The school operations data were then grouped by academic year. The academic year was used to frame the analyses because of its direct impact on the application of the 1000 Foot Rule. More specifically, the policy implications are dependent on school operational years (i.e., when schools are in session) rather than fiscal or calendar years. We defined the academic year as September to May. This decision was based on the fact that the majority of DC schools defined their academic years as extending from late August or early September to May. Efforts were undertaken to classify the June, July, and August months accurately based on how schools treated these months in relation to their conceptualization of the academic year/school operations, but the schools were heterogeneous in terms of how the summer months related to academic year designation (e.g., some schools were in session year round while others operated on semester, trimester, or quarter systems).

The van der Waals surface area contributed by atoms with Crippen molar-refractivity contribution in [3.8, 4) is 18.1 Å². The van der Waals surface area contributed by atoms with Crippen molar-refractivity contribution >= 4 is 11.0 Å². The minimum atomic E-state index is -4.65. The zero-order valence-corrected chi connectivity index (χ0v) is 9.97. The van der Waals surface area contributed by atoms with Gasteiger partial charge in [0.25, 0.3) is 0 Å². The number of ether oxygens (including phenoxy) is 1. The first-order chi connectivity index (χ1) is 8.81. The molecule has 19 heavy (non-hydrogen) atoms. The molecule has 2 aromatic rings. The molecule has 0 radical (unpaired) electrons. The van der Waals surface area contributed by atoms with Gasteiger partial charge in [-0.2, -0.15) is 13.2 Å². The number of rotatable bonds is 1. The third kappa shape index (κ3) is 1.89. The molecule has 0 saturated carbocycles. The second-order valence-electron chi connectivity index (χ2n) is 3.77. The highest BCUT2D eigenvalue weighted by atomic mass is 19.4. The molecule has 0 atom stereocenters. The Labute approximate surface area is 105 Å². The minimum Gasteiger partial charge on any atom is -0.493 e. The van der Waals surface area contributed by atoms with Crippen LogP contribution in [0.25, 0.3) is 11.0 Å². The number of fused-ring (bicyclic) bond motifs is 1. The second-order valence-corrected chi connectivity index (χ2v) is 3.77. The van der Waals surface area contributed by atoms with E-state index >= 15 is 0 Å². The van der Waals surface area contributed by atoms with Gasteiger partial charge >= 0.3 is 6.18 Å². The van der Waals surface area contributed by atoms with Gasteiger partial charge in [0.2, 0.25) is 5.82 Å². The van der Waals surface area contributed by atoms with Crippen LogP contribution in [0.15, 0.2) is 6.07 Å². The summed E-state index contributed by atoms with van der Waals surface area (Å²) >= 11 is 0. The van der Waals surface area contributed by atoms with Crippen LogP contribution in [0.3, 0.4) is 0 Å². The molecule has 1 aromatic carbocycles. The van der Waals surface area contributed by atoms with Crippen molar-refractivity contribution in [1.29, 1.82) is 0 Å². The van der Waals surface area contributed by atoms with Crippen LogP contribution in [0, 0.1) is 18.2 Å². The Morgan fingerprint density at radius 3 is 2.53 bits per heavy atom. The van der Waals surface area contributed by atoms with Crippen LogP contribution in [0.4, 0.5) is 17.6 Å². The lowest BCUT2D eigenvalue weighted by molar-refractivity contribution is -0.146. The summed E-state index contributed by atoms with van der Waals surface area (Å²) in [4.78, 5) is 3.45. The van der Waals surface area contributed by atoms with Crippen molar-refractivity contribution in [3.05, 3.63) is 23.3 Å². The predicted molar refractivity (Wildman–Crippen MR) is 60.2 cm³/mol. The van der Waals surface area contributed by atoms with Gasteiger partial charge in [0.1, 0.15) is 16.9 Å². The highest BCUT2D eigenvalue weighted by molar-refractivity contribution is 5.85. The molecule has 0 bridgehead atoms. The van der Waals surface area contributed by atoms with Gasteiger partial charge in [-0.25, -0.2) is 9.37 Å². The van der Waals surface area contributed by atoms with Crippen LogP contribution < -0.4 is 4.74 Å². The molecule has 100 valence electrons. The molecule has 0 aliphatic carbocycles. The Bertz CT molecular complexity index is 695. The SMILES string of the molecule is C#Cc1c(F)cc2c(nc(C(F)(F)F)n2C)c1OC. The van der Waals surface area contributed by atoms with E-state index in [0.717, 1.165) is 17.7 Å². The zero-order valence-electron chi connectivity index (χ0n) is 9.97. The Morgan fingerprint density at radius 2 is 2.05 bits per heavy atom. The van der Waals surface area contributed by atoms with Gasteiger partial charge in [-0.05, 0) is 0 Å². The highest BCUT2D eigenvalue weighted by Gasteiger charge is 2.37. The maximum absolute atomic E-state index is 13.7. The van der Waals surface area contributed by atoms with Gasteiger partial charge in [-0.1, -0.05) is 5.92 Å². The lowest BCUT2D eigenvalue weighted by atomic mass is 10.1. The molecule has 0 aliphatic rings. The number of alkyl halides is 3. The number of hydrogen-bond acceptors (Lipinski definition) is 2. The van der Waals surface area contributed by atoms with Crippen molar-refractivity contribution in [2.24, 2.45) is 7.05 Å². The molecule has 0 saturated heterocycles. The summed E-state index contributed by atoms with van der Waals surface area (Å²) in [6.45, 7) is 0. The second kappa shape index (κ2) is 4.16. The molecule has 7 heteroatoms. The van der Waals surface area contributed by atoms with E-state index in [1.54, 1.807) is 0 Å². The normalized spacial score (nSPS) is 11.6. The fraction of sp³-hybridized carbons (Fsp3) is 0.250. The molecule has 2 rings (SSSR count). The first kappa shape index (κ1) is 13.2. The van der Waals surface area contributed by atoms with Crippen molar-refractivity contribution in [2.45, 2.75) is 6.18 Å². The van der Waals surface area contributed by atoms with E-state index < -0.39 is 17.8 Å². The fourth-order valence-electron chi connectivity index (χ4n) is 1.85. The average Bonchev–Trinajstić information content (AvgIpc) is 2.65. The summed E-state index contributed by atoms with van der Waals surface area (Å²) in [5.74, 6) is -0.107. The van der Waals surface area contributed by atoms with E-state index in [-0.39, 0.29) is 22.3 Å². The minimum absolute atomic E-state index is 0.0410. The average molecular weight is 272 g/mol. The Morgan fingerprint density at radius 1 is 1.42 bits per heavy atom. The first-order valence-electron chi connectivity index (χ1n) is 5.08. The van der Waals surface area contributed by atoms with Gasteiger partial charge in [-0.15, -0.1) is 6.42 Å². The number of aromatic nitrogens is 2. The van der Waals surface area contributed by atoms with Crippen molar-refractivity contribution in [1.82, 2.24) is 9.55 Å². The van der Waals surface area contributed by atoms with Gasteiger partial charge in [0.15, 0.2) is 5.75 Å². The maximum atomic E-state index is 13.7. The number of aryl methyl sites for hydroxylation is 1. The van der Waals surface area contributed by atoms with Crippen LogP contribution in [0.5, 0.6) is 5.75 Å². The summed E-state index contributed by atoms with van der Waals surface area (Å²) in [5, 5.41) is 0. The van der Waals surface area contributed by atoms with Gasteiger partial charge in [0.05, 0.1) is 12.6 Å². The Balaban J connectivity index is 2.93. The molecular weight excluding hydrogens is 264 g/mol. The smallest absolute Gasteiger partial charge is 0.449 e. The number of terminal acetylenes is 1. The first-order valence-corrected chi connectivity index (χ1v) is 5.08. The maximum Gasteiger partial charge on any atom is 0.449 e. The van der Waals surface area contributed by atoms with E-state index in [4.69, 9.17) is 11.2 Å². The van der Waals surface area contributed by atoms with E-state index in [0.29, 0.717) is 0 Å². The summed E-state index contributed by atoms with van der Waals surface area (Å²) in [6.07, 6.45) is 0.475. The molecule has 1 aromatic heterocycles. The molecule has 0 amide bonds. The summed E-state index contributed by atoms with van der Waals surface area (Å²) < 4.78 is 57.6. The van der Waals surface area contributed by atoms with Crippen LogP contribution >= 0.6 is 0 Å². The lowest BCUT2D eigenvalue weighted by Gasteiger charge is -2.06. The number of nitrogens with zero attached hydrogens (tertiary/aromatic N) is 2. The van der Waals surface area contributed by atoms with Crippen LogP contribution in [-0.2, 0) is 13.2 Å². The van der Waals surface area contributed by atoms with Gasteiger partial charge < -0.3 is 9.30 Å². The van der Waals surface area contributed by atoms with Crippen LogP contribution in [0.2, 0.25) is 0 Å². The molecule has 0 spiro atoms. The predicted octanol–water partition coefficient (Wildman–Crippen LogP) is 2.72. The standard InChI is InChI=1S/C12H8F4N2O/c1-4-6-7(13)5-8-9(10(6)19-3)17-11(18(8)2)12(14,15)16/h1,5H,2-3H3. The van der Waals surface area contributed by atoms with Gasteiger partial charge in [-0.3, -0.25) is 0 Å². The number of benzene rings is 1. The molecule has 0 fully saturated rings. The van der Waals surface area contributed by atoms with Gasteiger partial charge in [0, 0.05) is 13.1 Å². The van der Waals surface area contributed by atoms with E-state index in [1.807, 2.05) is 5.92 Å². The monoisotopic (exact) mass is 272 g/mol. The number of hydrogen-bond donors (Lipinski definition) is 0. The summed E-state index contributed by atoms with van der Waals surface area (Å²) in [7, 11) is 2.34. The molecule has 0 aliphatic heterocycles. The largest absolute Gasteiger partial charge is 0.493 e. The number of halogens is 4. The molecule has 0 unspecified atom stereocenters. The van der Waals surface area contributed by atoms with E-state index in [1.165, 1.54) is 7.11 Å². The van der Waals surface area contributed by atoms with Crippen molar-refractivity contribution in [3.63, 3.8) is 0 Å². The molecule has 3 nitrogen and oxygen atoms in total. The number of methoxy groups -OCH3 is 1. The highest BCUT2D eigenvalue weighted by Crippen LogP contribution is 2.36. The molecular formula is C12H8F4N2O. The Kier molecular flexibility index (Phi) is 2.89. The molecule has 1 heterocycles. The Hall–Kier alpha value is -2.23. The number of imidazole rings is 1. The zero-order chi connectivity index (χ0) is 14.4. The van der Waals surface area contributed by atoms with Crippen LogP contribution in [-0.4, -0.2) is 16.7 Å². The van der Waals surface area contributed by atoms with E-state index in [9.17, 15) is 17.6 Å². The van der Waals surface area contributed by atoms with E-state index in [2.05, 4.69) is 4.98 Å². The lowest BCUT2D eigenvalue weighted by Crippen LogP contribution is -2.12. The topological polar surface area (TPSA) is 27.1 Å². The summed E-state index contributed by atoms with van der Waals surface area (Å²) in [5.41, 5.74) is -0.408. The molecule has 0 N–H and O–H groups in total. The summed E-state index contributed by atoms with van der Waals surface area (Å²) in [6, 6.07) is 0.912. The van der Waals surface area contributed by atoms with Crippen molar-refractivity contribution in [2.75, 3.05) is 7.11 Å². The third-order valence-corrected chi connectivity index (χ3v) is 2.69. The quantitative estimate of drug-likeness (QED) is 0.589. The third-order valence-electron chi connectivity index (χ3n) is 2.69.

A 1000-ft buffer was then applied to the school property boundaries and to the point location of those schools that did not generate a match to DC MAR data. School buffers were combined into a single continuous layer via the Merge and Dissolve tools in ArcMap. All areas where SEP operations could not occur due to restrictions other than the 1000 Foot Rule (e.g., areas under Federal jurisdiction, such as national parklands and military installations) were also mapped using ArcMap by academic year. Bodies of water were also included in the analyses as they pose obvious geographic impediments to service delivery.

IDU-related crime hot spots